March—April 1614
Samuel Argall assists Sir Thomas Dale, the deputy governor of Virginia, in negotiating a peace with the Pamunkey and Chickahominy tribes of Virginia Indians.
October 1646
The General Assembly confirms the Treaty of Peace with Necotowance, a peace treaty ending the Third Anglo-Powhatan War and creating Native tributaries.
1656
After her husband, Totopotomoy, is killed while assisting the colonists in frontier defense against Indian foes, Cockacoeske succeeds him and becomes chief of the Pamunkey.
Summer 1676
Cockacoeske appears before a committee of burgesses and Council members in Jamestown to discuss how many warriors she could provide to defend the colony against frontier tribes. She gives a speech describing the deaths of Pamunkey warriors killed fighting alongside the colonists.
August 4, 1676
Thirty additional Virginia men endorse a more radical declaration of grievance from Nathaniel Bacon, who demands a new assembly be chosen under his authority rather than recalling the one that met in June. Bacon then marches to the lower Rappahannock River and attacks the friendly Pamunkey Indians.
February 1677
Cockacoeske asks the General Assembly for the release of Pamunkey who had been taken captive and for the restoration of Pamunkey property. The royal commissioners conclude that Cockacoeske should be rewarded for her notable loyalty to the English.
May 29, 1677
Cockacoeske signs the Treaty of Middle Plantation, and at her request several tribes are reunited under her authority. But having been free of Powhatan domination since 1646, the Chickahominy and Rappahannock stubbornly refuse to become subservient to her or to pay tribute.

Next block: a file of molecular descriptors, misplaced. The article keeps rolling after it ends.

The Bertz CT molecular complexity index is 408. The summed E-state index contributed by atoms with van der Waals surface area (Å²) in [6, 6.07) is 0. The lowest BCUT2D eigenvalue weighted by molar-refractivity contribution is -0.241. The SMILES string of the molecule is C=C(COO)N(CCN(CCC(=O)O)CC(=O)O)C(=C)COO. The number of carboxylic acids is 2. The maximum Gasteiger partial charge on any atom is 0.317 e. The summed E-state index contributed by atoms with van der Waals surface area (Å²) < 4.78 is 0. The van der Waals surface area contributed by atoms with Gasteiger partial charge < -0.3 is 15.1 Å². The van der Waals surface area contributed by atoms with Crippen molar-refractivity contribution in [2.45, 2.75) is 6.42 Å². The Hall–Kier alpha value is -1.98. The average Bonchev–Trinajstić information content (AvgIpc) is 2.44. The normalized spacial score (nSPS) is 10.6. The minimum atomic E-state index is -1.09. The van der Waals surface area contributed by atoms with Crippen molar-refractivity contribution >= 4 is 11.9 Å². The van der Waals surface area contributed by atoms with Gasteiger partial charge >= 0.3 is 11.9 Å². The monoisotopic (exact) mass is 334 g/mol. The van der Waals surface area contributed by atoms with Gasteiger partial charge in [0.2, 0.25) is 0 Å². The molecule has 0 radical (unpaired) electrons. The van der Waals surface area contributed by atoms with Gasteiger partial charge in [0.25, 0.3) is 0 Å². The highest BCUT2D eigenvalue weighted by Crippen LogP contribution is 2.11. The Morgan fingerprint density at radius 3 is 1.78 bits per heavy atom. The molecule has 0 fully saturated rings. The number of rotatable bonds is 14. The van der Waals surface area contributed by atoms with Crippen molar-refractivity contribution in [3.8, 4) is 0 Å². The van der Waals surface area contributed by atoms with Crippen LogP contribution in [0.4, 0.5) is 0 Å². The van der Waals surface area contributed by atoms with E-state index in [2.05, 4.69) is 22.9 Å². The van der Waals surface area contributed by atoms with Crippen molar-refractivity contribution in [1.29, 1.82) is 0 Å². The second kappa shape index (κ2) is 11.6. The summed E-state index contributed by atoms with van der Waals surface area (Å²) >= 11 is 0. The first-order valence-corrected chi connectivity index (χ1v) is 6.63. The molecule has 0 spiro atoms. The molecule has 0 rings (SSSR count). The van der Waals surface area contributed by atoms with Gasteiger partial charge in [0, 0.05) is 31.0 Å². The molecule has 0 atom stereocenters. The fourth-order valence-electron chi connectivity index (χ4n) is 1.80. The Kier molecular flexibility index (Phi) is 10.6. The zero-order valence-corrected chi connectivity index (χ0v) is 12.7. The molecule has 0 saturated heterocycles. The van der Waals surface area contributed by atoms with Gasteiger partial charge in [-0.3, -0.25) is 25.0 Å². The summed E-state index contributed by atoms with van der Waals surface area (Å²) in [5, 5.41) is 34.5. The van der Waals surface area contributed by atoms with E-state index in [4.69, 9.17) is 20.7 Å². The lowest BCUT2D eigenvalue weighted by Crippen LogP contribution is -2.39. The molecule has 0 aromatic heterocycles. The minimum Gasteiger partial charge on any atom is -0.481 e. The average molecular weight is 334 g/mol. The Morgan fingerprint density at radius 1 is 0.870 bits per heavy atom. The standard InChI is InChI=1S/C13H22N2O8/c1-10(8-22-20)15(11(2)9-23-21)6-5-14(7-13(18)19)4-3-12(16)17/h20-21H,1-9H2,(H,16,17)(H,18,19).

October 22, 1701
A petition requesting the confirmation of a sale of Pamunkey land to English subjects is submitted to the General Court bearing the mark and the name "Mrs. Betty, the Queen." It is thought that Mrs. Betty and Ann, the niece who succeeded the Pamunkey chief Cockacoeske, are the same person.
March 20, 1924
Governor E. Lee Trinkle signs "An act to Preserve Racial Integrity," a law aimed at protecting whiteness on the state level. It prohibits interracial marriage, defines a white person as someone who has no discernible non-white ancestry, and requires that birth and marriage certificates indicate people's races.
March 4, 1930
Governor John Garland Pollard signs into law a bill that would redefine a "colored person" as having any "negro blood."
1979
The Pamunkey Indian Museum opens. It is located on the Pamunkey Reservation in King William County.
March 25, 1983
Virginia Joint Resolution 54 extends official state recognition to the Chickahominy tribe, the Eastern Chickahominy tribe, the United Rappahannock tribe, and the Upper Mattaponi tribe. Although Virginia had recognized the Pamunkey and Mattaponi tribes since colonial times, that past recognition was acknowledged by this resolution.
July 2, 2015
The U.S. Department of the Interior grants official federal recognition to the Pamunkey tribe.
FURTHER READING
  • Egloff, Keith, and Deborah Woodward. First People: The Early Indians of Virginia. Charlottesville: University of Virginia Press, 2006.
  • Wood, Karenne, ed. The Virginia Indian Heritage Trail. Charlottesville: The Virginia Foundation for the Humanities, 2008.
CITE THIS ENTRY
APA Citation:
Encyclopedia Virginia staff. Pamunkey Tribe. (2020, December 14). In Encyclopedia Virginia. https://encyclopediavirginia.org/entries/pamunkey-tribe.
MLA Citation:
Encyclopedia Virginia staff. "Pamunkey Tribe" Encyclopedia Virginia. Virginia Humanities, (14 Dec. 2020). Web. 21 Oct. 2021